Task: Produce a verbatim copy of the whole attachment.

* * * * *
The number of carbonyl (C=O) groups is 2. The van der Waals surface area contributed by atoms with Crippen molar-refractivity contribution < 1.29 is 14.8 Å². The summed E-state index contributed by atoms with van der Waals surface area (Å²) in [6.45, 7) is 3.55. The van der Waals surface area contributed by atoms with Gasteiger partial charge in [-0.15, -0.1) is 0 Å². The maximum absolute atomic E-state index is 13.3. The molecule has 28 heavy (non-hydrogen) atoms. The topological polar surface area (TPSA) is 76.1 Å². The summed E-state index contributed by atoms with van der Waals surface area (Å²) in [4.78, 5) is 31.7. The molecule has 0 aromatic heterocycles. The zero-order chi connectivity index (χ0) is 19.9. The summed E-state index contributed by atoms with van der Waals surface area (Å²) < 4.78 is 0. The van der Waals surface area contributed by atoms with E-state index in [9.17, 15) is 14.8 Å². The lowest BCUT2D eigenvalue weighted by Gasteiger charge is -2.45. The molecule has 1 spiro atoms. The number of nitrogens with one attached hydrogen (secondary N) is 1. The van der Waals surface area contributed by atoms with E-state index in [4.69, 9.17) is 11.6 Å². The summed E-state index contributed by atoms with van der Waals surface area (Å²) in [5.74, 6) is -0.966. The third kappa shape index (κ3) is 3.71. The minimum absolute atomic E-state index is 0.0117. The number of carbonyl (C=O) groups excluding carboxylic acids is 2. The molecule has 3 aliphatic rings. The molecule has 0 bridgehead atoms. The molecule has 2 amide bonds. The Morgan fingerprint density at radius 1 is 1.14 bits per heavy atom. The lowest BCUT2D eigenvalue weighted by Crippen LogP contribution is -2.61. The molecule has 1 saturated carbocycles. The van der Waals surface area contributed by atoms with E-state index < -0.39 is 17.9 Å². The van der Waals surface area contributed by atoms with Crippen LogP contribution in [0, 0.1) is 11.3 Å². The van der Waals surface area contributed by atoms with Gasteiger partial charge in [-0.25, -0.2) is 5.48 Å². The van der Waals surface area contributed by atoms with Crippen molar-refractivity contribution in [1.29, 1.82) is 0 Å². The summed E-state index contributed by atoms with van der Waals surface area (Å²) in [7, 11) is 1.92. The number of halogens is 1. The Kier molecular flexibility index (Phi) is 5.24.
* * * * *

The number of carbonyl (C=O) groups is 2. The van der Waals surface area contributed by atoms with Crippen molar-refractivity contribution < 1.29 is 14.8 Å². The summed E-state index contributed by atoms with van der Waals surface area (Å²) in [6.45, 7) is 3.55. The van der Waals surface area contributed by atoms with Gasteiger partial charge in [-0.15, -0.1) is 0 Å². The maximum absolute atomic E-state index is 13.3. The molecule has 28 heavy (non-hydrogen) atoms. The topological polar surface area (TPSA) is 76.1 Å². The summed E-state index contributed by atoms with van der Waals surface area (Å²) in [4.78, 5) is 31.7. The molecule has 0 aromatic heterocycles. The zero-order chi connectivity index (χ0) is 19.9. The summed E-state index contributed by atoms with van der Waals surface area (Å²) < 4.78 is 0. The van der Waals surface area contributed by atoms with E-state index in [9.17, 15) is 14.8 Å². The lowest BCUT2D eigenvalue weighted by Gasteiger charge is -2.45. The molecule has 1 spiro atoms. The number of nitrogens with one attached hydrogen (secondary N) is 1. The van der Waals surface area contributed by atoms with E-state index in [4.69, 9.17) is 11.6 Å². The summed E-state index contributed by atoms with van der Waals surface area (Å²) in [5.74, 6) is -0.966. The third kappa shape index (κ3) is 3.71. The minimum absolute atomic E-state index is 0.0117. The number of carbonyl (C=O) groups excluding carboxylic acids is 2. The molecule has 3 aliphatic rings. The molecule has 0 bridgehead atoms. The molecule has 2 amide bonds. The Morgan fingerprint density at radius 1 is 1.14 bits per heavy atom. The lowest BCUT2D eigenvalue weighted by Crippen LogP contribution is -2.61. The molecule has 1 saturated carbocycles. The van der Waals surface area contributed by atoms with E-state index < -0.39 is 17.9 Å². The van der Waals surface area contributed by atoms with Crippen LogP contribution in [0, 0.1) is 11.3 Å². The van der Waals surface area contributed by atoms with Gasteiger partial charge in [-0.25, -0.2) is 5.48 Å². The van der Waals surface area contributed by atoms with Crippen molar-refractivity contribution in [1.29, 1.82) is 0 Å². The summed E-state index contributed by atoms with van der Waals surface area (Å²) in [7, 11) is 1.92. The number of halogens is 1. The Kier molecular flexibility index (Phi) is 5.24.